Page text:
Featured Research

from universities, journals, and other organizations

Velvet Worm Brains Reveal Secret Sisterhood With Spiders

Date:
July 25, 2006
Source:
University of Arizona
Summary:
Velvet worms, living fossils that look like a child's rendition of caterpillars, are more closely related to spiders and scorpions than to butterflies, according to new research. Known to scientists as onychophorans, velvet worms have been thought to be similar to the ancestors of modern arthropods, the jointed-legged creatures that includes insects. Fossils that look very much like today's onychophorans can be found in rocks 540 million years old.

Velvet worms, living fossils that look like a child's rendition of caterpillars, are more closely related to spiders and scorpions than to butterflies, according to new research.

Related Articles


Known to scientists as onychophorans, velvet worms have been thought to be similar to the ancestors of modern arthropods, the jointed-legged creatures that includes insects.

Fossils that look very much like today's onychophorans can be found in rocks 540 million years old.

"When I looked at their brains, I was shocked because I didn't expect to see what I saw," said Nicholas J. Strausfeld of The University of Arizona in Tucson. "I just felt from their organization that these looked like spider brains, that they had more in common with spider brains than with other arthropod brains."

Strausfeld, a UA Regents' Professor of neurobiology and the director of UA's Center for Insect Science, is a pioneer in using the architectures of cell arrangements within brains to tease out evolutionary relationships among arthropods, the animal phylum that includes all kinds of creepy crawlies, including insects, crustaceans such as lobsters and crabs, and spiders and scorpions.

Onychophora live in groups, defend territories and subdue their prey with sticky goo. The small, sometimes brightly colored, worm-like carnivorous creatures have lobed appendages and live in leaf litter in tropical areas.

"They are very difficult to approach with a pair of forceps because they squirt out this gluey substance that bungs up one's dissection tools. In the wild they use it to immobilize their prey," Strausfeld said of the 2-inch-long critters. "They're really quite extraordinary."

Strausfeld and his colleagues compared the brain architecture of onychophorans with a range of arthropods, including spiders, scorpions, dragonflies, bees, crabs, shrimps and centipedes.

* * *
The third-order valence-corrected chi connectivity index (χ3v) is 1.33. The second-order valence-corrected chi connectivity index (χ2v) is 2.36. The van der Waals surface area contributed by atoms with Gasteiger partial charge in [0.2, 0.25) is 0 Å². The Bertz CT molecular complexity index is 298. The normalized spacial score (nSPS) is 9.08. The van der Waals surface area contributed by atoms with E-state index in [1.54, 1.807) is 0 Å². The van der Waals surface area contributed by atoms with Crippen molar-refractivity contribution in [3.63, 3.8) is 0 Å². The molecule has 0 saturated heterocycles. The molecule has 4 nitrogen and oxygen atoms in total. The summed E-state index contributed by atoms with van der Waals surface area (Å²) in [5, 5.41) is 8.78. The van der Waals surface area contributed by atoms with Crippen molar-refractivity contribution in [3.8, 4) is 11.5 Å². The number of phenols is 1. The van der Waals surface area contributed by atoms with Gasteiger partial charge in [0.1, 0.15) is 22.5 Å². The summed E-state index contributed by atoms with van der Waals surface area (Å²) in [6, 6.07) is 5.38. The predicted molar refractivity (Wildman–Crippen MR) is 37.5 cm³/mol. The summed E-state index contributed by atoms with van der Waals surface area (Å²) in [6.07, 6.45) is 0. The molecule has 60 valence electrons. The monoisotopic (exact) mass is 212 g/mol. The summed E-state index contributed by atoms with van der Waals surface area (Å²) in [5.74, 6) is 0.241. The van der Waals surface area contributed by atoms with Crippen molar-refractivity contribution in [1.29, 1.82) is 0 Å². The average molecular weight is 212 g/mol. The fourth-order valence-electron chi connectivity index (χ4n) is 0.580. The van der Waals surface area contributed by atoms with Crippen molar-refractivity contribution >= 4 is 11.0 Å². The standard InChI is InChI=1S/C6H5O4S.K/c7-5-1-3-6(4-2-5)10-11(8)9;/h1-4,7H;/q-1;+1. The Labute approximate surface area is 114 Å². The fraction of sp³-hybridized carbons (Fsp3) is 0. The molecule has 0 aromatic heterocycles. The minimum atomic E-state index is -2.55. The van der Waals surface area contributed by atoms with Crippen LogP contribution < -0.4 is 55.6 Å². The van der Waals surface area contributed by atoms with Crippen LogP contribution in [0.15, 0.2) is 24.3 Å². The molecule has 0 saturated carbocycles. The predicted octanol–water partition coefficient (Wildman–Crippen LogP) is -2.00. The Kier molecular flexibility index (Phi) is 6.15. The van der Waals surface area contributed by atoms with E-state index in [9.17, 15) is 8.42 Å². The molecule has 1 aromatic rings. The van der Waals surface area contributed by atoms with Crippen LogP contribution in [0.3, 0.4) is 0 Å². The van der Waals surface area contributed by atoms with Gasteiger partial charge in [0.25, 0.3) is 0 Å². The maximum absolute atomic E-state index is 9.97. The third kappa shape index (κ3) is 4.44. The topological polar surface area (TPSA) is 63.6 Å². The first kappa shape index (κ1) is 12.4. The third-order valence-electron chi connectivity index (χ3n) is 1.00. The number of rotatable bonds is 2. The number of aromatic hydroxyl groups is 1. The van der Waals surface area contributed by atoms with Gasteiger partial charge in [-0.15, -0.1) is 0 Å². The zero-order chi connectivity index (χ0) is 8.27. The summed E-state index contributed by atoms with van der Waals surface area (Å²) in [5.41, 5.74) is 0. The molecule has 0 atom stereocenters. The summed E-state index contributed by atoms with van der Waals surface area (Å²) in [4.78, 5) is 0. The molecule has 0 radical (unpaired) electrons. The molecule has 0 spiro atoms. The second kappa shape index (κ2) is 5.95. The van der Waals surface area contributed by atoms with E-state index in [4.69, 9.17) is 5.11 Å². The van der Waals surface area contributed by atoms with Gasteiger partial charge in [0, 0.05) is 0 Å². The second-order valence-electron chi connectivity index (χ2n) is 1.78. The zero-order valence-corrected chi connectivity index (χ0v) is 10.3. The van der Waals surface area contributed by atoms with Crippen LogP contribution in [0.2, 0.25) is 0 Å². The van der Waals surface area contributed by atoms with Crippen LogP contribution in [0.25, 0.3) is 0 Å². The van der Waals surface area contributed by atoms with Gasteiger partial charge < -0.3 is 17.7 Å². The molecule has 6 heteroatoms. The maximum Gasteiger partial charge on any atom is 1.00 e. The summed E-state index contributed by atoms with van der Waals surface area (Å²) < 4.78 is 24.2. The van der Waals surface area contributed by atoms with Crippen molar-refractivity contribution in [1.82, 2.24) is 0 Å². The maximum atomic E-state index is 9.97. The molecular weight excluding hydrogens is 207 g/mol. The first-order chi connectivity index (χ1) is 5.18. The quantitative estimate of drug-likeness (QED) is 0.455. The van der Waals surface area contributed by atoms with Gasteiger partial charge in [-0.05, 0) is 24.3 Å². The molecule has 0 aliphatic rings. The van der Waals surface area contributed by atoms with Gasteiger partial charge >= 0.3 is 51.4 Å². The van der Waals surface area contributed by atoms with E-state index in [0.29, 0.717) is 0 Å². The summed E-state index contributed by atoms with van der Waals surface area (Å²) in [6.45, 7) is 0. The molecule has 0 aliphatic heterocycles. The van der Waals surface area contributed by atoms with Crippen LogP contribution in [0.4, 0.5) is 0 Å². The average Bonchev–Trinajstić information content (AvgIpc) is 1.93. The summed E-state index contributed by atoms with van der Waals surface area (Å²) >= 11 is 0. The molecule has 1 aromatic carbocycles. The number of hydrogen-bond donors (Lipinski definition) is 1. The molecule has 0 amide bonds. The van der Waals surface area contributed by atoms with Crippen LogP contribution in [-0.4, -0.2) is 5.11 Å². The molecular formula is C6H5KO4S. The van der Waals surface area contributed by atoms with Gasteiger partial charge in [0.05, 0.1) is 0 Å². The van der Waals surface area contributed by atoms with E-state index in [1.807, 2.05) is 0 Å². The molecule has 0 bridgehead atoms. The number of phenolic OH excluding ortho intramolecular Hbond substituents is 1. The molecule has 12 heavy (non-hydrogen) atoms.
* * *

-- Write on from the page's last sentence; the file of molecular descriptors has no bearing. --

"There are certain ground rules that seem to apply to all brain structures. If we look at the olfactory systems in an onychophoran, the architectural entities that define that system are the same as in an insect or a crustacean or a human being," he said.

"So if we look at these representatives of early brains, we might get insights about how brains evolved in the first place."

Understanding the evolutionary origin of onychophorans could be the key to understanding the evolution of arthropods.

For hundreds of years, biologists have derived evolutionary relationships between groups of animals on the basis of their appearances. In the latter part of the 20th century, new molecular biology techniques allowed biologists to sort out the relationships among animals by analyzing bits of DNA or protein.

Such molecular lineages showed that onychophorans share a common ancestor with all modern arthropods.

Strausfeld had begun a comparative study of the microscopic structure of insect brains in the mid-1990s. He expanded that to include the brains of other arthropods.

The work revealed to him that different types of insects had distinctly different brains: beetles had beetle brains, bees had bee brains, flies had fly brains. Other arthropods, too, had brains that were uniquely their own: spiders, scorpions, centipedes and crabs could all be told apart by their brains.

Onychophoran brains were initially a puzzle. But once he took a hard look he realized "there were structures in the onychophoran brain that looked like those in a spider brain." So he compared onychophoran brains with other animals thought to be related to spiders, such as scorpions and horseshoe crabs.

"In every case these animals had certain traits, certain characters in common that were different from characters shared among the other arthropods, the insects and crustaceans."

Strausfeld and his colleagues cataloged many aspects of the microanatomy of various arthropod brains. The scientists then loaded the information into a computer program designed to sort out lineages based on the degree to which degree traits are shared by a defined group of animals.

Contrary to what most molecular analyses had shown, the computer-generated lineage based on brain microanatomy showed that onychophorans and the spider/scorpion group were more closely related to each other than thought before.